(i) Can a value system change without a cultural change (i.e. can business leaders share deals when deals are as rare as chocolate in 1930)?

(ii) Can a value system change with a cultural change (i.e. even with deals-a-plenty, will business leaders continue to hoard opportunities)?

At this point, I have only questions and no answers.

But, for what its worth, my grandmother's cupboards still are far from bare.

Ashes77 said... 5/12/2006 4:03 PM

interesting post and comments. I often think that the role of the "feudalist" mentality is under-appreciated when thinking about pittsburgh's history and culture. As the birthplace of the 20th century's mega-corporations, or at least the place where they first put their cloven hooves on the ground, Pittsburgh has a lot of examples of top down management and open warfare against thinking free-agents. Whenever I tell people where I am from, after the sports memories, I here tales of geographic beauty and cultural oddity and disjuncture. Doesn't make me think less of the place... but one has to wonder.

Amos_thePokerCat said... 5/15/2006 6:07 PM

Of course, if there were a reasonable number of people moving into the city, this by itself would do alot to break up the "futile" system that has evolved here in the absence of immigration.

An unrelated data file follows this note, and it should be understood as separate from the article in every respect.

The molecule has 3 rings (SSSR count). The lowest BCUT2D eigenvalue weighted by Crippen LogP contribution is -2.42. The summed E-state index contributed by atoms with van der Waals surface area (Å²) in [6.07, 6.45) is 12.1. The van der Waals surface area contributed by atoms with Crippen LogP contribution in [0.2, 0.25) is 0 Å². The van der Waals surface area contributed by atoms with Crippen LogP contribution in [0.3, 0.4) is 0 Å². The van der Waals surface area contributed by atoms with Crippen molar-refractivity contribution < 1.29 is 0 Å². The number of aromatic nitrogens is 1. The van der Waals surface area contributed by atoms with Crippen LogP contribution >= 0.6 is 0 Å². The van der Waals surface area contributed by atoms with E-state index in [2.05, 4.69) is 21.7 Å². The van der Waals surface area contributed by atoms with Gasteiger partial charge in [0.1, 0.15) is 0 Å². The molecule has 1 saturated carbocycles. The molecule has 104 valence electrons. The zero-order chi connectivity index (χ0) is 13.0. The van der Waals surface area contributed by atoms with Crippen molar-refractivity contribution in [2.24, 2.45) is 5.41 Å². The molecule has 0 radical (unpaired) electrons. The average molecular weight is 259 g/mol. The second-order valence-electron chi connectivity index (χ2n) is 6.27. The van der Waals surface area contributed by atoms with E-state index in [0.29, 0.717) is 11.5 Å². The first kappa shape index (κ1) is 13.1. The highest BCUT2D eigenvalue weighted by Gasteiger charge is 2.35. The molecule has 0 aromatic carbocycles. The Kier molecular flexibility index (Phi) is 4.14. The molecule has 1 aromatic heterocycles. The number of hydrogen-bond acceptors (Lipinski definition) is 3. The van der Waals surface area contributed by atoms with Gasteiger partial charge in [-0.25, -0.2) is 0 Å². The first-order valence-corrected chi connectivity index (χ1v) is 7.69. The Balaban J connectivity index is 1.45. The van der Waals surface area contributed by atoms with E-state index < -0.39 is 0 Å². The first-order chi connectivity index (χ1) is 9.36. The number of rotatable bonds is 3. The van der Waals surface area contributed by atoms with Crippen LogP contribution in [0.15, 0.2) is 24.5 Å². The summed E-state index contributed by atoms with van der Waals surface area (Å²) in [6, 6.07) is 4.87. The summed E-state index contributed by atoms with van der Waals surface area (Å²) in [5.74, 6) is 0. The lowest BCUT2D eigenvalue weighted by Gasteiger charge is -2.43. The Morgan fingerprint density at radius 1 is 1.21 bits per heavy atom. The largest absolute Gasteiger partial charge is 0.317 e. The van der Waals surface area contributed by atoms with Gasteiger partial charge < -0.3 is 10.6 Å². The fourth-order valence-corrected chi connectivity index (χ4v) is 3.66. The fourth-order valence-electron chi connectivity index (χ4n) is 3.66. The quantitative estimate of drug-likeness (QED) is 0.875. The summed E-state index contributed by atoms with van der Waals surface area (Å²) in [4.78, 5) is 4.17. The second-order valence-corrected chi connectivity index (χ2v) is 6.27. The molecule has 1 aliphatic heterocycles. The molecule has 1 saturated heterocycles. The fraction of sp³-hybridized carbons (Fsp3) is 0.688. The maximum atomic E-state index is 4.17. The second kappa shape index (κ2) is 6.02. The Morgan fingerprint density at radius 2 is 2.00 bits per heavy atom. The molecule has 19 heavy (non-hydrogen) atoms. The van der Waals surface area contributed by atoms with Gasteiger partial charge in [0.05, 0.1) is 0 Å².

Mark Rauterkus said... 5/23/2006 10:16 AM

I too post about the feudal Pittsburgh. That is the one with LORDS and SERFs. There are favorite ones and then everyone else. The Humpty Dumpty falls, and the king's horses and men can't put him together again.

Much of that is 'rooted' (pun intended) into "land." Hence, another reason why we need to tax land and not income.

But, as to networking, more of the theme you set, I like to talk about the "lump of coal" approach. If I have it, you don't. If I sell it, it is yours. It is a carbon based transaction. Bankers in Pgh are quick to invest in iron (i.e., printing press) but won't touch an author/publisher, even with only an Olympic Gold Medal to prove one's viability.

In the "digital" economy, I have an idea and share it with you -- sell it perhaps -- and we both still have that idea. You get it, but I don't loose it. And, if it is valued, we both have MORE value. If it is flawed, my bottom line is not inflated with false hopes of percpetion in value.

So, we come to a better discovery of the real value of ideas only after they are shared (and/or understood) by others -- in a digital world.

Then, the real value resides in the relationships. My trust gets a boost in your realm for a tip that made sense.

This becomes and 'open source' way as well. We all prosper when real solutions are leveraged and crafted.

This gets to why downtown development, IMNSHO, is a joke with O'Connor. His cronie gets the deal, based on the land, and it is a carbon-based mine vs yours folly.

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Pittsblog 2.0 is written by Mike Madison, a law professor at the University of Pittsburgh. Send email to michael.j.madison[at] Mike also blogs at, on law and technology. Chris Briem of Null Space drops by from time to time.